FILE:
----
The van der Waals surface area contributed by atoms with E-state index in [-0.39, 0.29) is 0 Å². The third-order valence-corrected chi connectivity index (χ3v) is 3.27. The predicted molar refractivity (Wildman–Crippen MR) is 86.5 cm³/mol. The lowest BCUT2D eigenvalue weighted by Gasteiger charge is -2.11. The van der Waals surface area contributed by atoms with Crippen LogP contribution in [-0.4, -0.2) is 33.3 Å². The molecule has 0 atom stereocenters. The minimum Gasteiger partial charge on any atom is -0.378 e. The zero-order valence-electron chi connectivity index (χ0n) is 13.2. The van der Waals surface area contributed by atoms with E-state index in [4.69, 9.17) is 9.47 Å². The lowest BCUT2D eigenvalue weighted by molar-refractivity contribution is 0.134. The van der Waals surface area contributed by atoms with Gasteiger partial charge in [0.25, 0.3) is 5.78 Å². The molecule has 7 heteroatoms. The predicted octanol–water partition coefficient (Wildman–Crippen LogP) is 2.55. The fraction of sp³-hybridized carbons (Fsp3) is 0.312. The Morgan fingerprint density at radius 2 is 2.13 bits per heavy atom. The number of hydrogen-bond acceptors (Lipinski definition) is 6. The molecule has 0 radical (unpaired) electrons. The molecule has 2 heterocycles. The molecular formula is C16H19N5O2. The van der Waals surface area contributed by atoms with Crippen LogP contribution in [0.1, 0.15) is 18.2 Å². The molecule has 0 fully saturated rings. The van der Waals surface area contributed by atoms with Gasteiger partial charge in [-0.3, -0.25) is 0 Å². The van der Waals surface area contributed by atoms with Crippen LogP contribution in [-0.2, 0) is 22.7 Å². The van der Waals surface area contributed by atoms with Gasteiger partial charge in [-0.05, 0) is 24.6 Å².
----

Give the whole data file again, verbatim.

The van der Waals surface area contributed by atoms with E-state index in [-0.39, 0.29) is 0 Å². The third-order valence-corrected chi connectivity index (χ3v) is 3.27. The predicted molar refractivity (Wildman–Crippen MR) is 86.5 cm³/mol. The lowest BCUT2D eigenvalue weighted by Gasteiger charge is -2.11. The van der Waals surface area contributed by atoms with Crippen LogP contribution in [-0.4, -0.2) is 33.3 Å². The molecule has 0 atom stereocenters. The minimum Gasteiger partial charge on any atom is -0.378 e. The zero-order valence-electron chi connectivity index (χ0n) is 13.2. The van der Waals surface area contributed by atoms with E-state index in [4.69, 9.17) is 9.47 Å². The lowest BCUT2D eigenvalue weighted by molar-refractivity contribution is 0.134. The van der Waals surface area contributed by atoms with Gasteiger partial charge in [0.25, 0.3) is 5.78 Å². The molecule has 7 heteroatoms. The predicted octanol–water partition coefficient (Wildman–Crippen LogP) is 2.55. The fraction of sp³-hybridized carbons (Fsp3) is 0.312. The Morgan fingerprint density at radius 2 is 2.13 bits per heavy atom. The number of hydrogen-bond acceptors (Lipinski definition) is 6. The molecule has 0 radical (unpaired) electrons. The molecule has 2 heterocycles. The molecular formula is C16H19N5O2. The van der Waals surface area contributed by atoms with Crippen LogP contribution in [0.1, 0.15) is 18.2 Å². The molecule has 0 fully saturated rings. The van der Waals surface area contributed by atoms with Gasteiger partial charge in [-0.3, -0.25) is 0 Å². The van der Waals surface area contributed by atoms with Crippen LogP contribution in [-0.2, 0) is 22.7 Å². The van der Waals surface area contributed by atoms with Gasteiger partial charge in [-0.05, 0) is 24.6 Å².